Brookwrite

Columns - 1996

    The true origin of Sukkot

    Some scholars will have you believe that Sukkot is a harvest holiday described in the Torah. Nope. Not true. Gather the kids, get a glass of warm milk, and lend me your friendly Roman countryman ear and decide for yourself what's more believable.

    Rosh Hashanah means different things to different Jews. To children, and moreso to teachers, it means two days off from school. To Cantors, it means services will be so crowded that people in the usually-empty front row will notice if he's asleep during the sermon. To Rabbis, it's time to try out the premise for their newest books, and to unleash their latest jokes (the ones that are repeatable in Temple). To the domesticated, Rosh Hashanah is time to make sure the air conditioning in the kitchen works.

    At services, most men pray for forgiveness (the amount of forgiveness needed always exceeds the amount of time there is to ask for it). The cooks among us pray for the messiah to come... to help with the dishes. In fact, the dishes from Rosh Hashanah are why so many people who never go to Temple during the year spend so much time in services. Anything to avoid the messy kitchen for about a decade.

    Then comes Yom Kippur, most famous for the reading of the book of Jonah (someone told me it's a whale of a tale, but I think it's just a big fish story). On Yom Kippur we ask forgiveness for letting the dishes sit for a week, and that when we finally do them, no little creatures will jump out at us. Of course, we ask forgiveness about the dishes because it lets us ignore the other things we've done wrong through the year (skip board meetings, downplay the importance of religious school for our children, call to solicit funds during dinner).

    Many of us make a dent in the dishes before Yom Kippur. But the Last Supper and the Break Fast (Aramaic for "hey, we're starving!") negate these efforts. After Yom Kippur there's too many dishes piled not only in the kitchen, but the dining room, dinette, and along the walls separating the rooms.

    The Rabbis wrestled with this problem at the Temple for many long, sleepless nights. They had to. Their wives stacked dirty dishes on their sides of the bed and in their studies. Enter Sukkot.

    With the house inundated with dishes, they needed a place to eat. People couldn't go out to eat, because they would be spotted by the other people whose houses were lost to the High Holy Day dish plague. And Chinese restaurants hadn't opened yet. So the Rabbis decided they would use the old sheds in their back yards as a temporary dining room until the dishes were done.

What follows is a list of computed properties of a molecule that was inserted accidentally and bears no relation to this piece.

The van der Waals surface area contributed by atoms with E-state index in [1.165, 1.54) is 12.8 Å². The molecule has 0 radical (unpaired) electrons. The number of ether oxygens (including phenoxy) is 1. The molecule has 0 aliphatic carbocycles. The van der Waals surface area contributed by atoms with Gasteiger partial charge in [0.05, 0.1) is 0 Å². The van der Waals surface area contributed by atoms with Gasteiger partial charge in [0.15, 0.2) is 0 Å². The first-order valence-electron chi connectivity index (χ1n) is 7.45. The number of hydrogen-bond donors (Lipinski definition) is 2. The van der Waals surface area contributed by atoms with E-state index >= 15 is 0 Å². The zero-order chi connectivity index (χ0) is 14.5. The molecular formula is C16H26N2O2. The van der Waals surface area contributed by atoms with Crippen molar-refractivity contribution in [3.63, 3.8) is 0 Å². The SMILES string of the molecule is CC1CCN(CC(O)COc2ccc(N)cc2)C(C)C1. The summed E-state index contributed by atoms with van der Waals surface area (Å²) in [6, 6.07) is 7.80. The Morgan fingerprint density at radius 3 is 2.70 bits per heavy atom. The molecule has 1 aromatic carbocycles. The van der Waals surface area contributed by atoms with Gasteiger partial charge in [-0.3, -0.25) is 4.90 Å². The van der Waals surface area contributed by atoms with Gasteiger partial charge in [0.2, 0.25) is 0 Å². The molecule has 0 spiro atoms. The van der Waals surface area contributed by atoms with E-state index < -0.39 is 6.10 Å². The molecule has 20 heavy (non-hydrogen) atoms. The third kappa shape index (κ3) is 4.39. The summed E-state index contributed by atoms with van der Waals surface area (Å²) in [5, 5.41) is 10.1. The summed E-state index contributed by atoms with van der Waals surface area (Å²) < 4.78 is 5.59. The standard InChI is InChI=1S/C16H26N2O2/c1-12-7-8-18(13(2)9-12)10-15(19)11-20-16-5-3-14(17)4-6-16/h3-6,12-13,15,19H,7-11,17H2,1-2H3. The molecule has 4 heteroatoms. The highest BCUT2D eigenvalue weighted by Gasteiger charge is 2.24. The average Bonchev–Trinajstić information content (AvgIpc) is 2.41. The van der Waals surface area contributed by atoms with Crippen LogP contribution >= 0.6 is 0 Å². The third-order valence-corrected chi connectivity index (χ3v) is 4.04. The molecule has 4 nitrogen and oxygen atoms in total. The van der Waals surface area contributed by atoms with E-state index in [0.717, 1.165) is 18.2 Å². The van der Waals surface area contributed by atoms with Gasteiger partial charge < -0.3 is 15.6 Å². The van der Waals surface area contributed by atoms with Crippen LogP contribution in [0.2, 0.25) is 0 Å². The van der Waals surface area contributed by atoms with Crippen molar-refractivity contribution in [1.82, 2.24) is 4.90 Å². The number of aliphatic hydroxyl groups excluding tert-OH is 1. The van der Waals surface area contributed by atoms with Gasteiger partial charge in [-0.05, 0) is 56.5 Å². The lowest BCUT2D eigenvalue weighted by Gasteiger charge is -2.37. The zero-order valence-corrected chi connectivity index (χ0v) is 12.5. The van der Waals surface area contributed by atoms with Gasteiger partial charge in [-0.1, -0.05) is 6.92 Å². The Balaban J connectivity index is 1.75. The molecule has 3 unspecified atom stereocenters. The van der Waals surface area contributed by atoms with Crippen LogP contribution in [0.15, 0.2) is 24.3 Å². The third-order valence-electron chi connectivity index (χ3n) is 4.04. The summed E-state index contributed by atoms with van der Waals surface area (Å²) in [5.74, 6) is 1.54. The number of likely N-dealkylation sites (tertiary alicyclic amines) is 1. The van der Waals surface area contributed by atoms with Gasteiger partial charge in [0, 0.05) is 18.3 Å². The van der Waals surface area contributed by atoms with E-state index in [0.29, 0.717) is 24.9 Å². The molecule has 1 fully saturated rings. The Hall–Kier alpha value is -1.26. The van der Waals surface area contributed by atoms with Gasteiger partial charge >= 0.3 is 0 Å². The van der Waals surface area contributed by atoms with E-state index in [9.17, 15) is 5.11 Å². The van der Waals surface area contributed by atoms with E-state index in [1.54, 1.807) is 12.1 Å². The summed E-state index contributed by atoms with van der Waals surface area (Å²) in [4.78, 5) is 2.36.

Of course, the sheds were not in good condition. The walls needed painting, and the roofs had decayed away. Rabbi Elazar ben Azariah decided to put branches across the top, offering romantic moonlight on clear nights.

    Five days of heated debate passed. Other suggestions were debated, including building a Jewish Community Center (which was rejected because it was too close to the Federation's annual campaign). The Rabbis agreed to try the backyard shed theory. It worked. The kids loved it.

    However, the Rabbis didn't anticipate one thing. The wives, a step ahead of the men, as always, were delighted that the Rabbis would now have time to help with the dishes.

    Defeated and smelling of Palmolive, the Rabbis met the next morning for minyan. Rabbi Tarfon suggested they could simply destroy the dishes. Rabbi Ishmael pointed out that not only would it be wasteful, destroying many nice china sets received as wedding gifts, but the Greeks already had this tradition after formal meals and keg parties. That morning there was a Torah reading. One Rabbi, whom history has graced with anonymity, was suddenly inspired. He left, took a bath, then ran through the streets shouting "Eureka!" (Aramaic for "we're off the hook").

    Since that fateful day when Sukkot was approved as a Federal holiday, eating in the tool shed has been associated with the hardship of living in the wilderness during the Exodus. They made the holiday last eight days -- enough time for the wives to do the dishes while the men were at services all day. They also arranged to finish the Torah every year at this time, so they would have to roll all the Torahs at once, leaving little time to help dry the dishes.

    The moral of the story: Next time you want to get out of doing the dishes, invent a holiday. Government employees will be grateful.

    Three-time Grammy winner Doug Brook is the person who wrote this column. Any reproduction or rebroadcast of this column without the expressed, written consent of Major League Baseball is prohibited.

    Copyright Doug Brook. All rights reserved.